More than a third of foreign students who went on to claim asylum in the UK come from just SIX institutions

More than a third of foreign students who went on to claim asylum in the UK come from just SIX institutions

Watch: GB News' Tom Harwood reveals intimidation he received for hosting a debate at university

GB News
James Saunders

By James Saunders

Published: 29/04/2024

- 12:57

Updated: 29/04/2024

- 14:58

The shocking figures follow claims by former Home Secretary Suella Braverman earlier this year that 'too many universities are selling immigration, not education'

Over a third of the thousands of foreign students who claimed asylum in the UK were sponsored to come to the country by a mere six educational institutions, a shocking new report has revealed.

Leaked Home Office figures bolstered existing concerns that higher education is being taken advantage of as a route for prospective migrants to enter the UK, with numbers more than quadrupling since the previous year.

The numbers, uncovered by the Daily Mail, were found on a secret Home Office database - and showed that 6,136 asylum claims had been filed by foreign students in the 12 months leading up to March 2023.

Of those, 2,195 were sponsored by five universities, as well as Study Group UK, an education agency.

Cleverly/university signage

Home Secretary James Cleverly had announced an official review into the UK's "graduate visa" scheme in December last year


The report found 804 foreign students who then claimed asylum had seen their visas sponsored by Study Group - of that total, 642 were made by Bangladeshis and 156 by Pakistanis.

The University of Portsmouth accounted for the second-highest number of students who then claimed asylum, with 395 claims comprising 252 from Bangladesh, 54 from Afghanistan, 38 from Cameroon and 28 from Pakistan.

In third stood Leicester's De Montfort University with 310, followed by the University of Hertfordshire with 275, Coventry University with 217 and the University for the Creative Arts with 194.

The universities listed - alongside Study Group UK - are officially licensed to sponsor foreign visa applications by UK Visas and Immigration (UKVI), a Home Office agency.


\u200bStudy Group homepage

Study Group prides itself on guiding "thousands of international students each year towards academic and professional success"

Study Group

The report follows significant criticism from home secretaries past and present over rising foreign student numbers in the UK - former Home Secretary Suella Braverman had said earlier this year that "too many universities are selling immigration, not education".

The current office-holder, James Cleverly, announced an official review of the UK's "graduate visa" scheme - which lets graduates live and work in the UK for up to two years after leaving university - in December, the results of which have not yet been released.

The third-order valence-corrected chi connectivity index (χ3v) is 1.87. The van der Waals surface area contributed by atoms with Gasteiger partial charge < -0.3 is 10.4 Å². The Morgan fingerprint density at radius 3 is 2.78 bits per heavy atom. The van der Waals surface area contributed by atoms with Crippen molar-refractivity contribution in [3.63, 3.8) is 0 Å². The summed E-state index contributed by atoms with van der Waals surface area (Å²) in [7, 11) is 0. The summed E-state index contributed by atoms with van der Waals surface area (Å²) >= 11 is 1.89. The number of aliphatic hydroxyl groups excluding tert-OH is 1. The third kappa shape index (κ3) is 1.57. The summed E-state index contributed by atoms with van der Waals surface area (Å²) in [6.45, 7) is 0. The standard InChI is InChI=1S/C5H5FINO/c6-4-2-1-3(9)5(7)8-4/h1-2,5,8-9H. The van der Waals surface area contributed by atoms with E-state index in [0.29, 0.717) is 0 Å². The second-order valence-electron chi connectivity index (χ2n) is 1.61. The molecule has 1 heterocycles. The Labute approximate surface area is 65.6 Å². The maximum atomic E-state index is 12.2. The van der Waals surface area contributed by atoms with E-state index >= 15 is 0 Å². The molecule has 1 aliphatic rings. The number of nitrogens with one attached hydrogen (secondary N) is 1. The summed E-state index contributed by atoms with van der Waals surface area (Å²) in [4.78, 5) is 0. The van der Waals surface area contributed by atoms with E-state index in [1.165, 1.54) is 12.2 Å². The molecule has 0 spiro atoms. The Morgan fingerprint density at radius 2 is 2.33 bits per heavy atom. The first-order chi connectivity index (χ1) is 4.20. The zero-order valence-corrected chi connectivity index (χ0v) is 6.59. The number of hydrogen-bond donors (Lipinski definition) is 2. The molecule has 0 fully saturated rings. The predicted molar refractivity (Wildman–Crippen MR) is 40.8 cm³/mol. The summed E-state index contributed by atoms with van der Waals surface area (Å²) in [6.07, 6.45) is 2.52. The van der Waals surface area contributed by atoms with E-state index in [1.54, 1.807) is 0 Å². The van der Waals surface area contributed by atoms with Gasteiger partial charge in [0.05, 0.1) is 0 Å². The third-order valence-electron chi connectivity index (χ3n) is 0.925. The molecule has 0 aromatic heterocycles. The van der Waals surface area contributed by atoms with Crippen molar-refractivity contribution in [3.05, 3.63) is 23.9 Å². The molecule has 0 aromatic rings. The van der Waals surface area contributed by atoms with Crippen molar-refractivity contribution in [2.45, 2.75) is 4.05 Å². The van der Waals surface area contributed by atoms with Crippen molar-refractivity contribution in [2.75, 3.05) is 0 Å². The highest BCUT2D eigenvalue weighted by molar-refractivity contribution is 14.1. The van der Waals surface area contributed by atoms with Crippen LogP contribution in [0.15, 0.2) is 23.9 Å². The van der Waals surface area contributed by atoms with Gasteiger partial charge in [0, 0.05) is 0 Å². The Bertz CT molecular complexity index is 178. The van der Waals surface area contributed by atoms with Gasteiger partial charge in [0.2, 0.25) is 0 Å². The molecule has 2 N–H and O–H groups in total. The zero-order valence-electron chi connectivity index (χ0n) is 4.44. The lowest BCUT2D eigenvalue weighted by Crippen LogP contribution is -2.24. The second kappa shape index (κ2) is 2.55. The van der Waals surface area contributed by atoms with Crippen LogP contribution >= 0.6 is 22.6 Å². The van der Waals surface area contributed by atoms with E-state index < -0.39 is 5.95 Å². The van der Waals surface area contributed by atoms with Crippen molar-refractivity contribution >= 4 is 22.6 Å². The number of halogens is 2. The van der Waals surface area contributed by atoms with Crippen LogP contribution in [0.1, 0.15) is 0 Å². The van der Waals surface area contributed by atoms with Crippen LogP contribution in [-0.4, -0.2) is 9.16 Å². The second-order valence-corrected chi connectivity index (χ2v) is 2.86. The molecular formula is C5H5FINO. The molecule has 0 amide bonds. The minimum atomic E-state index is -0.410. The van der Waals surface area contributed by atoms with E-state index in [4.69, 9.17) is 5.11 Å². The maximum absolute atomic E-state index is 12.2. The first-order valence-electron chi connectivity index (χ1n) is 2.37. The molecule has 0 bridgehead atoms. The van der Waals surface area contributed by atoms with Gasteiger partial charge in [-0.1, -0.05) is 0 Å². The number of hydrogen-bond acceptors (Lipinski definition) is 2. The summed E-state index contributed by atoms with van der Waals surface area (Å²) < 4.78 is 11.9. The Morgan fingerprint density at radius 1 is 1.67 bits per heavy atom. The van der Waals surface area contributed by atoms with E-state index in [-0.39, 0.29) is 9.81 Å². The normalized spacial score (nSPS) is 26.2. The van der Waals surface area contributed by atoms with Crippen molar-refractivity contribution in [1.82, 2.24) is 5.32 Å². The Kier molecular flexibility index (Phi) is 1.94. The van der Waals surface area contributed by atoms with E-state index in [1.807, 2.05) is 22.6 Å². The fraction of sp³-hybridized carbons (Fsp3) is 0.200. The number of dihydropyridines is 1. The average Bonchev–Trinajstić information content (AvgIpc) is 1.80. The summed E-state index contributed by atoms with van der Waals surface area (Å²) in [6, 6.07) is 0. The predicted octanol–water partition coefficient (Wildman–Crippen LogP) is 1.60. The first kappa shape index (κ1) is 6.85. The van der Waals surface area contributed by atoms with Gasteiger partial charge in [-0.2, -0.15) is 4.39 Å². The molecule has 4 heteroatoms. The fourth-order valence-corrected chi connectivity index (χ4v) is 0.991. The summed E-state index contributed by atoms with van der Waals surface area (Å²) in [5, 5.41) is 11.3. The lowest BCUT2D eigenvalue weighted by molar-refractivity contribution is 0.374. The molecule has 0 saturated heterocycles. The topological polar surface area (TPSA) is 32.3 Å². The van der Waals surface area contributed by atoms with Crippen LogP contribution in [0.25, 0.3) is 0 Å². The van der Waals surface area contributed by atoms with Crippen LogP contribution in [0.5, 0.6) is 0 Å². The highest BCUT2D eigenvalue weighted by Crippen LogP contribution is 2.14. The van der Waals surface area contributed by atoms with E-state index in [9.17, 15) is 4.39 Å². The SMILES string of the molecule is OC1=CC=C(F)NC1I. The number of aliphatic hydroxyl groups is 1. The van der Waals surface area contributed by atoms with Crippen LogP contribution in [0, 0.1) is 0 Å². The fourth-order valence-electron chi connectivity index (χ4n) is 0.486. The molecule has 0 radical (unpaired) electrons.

The most recent official Home Office data shows there had been 457,673 sponsored study visas handed out to applicants last year; five per cent fewer than 2022 - but an increase of 70 per cent on pre-pandemic levels in 2019.

On the other hand, the "graduate route" allowed for 114,409 foreign students to extend their stay in the UK by two years after completing their studies - a 57 per cent year-on-year increase.

A University of Portsmouth spokesman said: "This issue is a result of the Government's asylum policy, which allows visa switching in a way that is outside the direct control of the universities concerned and is not a failing of the higher education sector.

"The visa system and rules should not permit individuals approved to study with a study visa to legally switch to claim asylum."

The spokesman added that the university has taken steps and worked with UKVI on the issue.

A Study Group spokesman said: "As a UKVI licence-holder with a track record of compliance to sponsor international students, we take our duties extremely seriously.

"We immediately flag immigration concerns regarding any students who may seem non-genuine."

GB News has approached De Montfort University, the University of Hertfordshire, Coventry University and the University for the Creative Arts for comment.

In response, one of the universities issued a response via a spokesperson from Universities UK, an advocacy group for British universities.

The group's statement read: "To recruit international students, universities must meet very high standards set by government. Adherence to these standards is continuously monitored by UKVI at every university and compliance is exceptionally high across the sector.

"On occasions, evidence of potential abuse may be identified by universities or by UKVI. When this happens, institutions work closely with UKVI and take prompt action. Our universities take visa compliance very seriously and, working with Home Office and UKVI, take all possible steps to minimise the potential for abuse."

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